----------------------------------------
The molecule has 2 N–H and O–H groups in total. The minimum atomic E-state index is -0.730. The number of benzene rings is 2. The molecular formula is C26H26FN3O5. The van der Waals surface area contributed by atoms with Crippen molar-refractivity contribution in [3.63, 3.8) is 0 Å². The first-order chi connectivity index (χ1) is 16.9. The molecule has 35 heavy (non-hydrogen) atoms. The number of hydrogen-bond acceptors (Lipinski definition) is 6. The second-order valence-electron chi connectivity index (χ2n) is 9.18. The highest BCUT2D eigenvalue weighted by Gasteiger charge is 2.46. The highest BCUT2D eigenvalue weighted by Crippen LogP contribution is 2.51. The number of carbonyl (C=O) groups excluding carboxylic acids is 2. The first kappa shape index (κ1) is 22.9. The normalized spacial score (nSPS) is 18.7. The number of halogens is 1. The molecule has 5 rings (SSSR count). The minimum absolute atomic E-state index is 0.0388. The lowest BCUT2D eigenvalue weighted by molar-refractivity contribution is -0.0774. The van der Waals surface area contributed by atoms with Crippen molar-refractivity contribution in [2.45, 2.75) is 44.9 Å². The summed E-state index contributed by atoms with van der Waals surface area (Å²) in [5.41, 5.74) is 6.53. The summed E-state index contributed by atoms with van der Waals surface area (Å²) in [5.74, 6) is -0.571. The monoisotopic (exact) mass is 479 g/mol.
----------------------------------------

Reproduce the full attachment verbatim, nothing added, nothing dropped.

The molecule has 2 N–H and O–H groups in total. The minimum atomic E-state index is -0.730. The number of benzene rings is 2. The molecular formula is C26H26FN3O5. The van der Waals surface area contributed by atoms with Crippen molar-refractivity contribution in [3.63, 3.8) is 0 Å². The first-order chi connectivity index (χ1) is 16.9. The molecule has 35 heavy (non-hydrogen) atoms. The number of hydrogen-bond acceptors (Lipinski definition) is 6. The second-order valence-electron chi connectivity index (χ2n) is 9.18. The highest BCUT2D eigenvalue weighted by Gasteiger charge is 2.46. The highest BCUT2D eigenvalue weighted by Crippen LogP contribution is 2.51. The number of carbonyl (C=O) groups excluding carboxylic acids is 2. The first kappa shape index (κ1) is 22.9. The normalized spacial score (nSPS) is 18.7. The number of halogens is 1. The molecule has 5 rings (SSSR count). The minimum absolute atomic E-state index is 0.0388. The lowest BCUT2D eigenvalue weighted by molar-refractivity contribution is -0.0774. The van der Waals surface area contributed by atoms with Crippen molar-refractivity contribution in [2.45, 2.75) is 44.9 Å². The summed E-state index contributed by atoms with van der Waals surface area (Å²) in [5.41, 5.74) is 6.53. The summed E-state index contributed by atoms with van der Waals surface area (Å²) in [5.74, 6) is -0.571. The monoisotopic (exact) mass is 479 g/mol.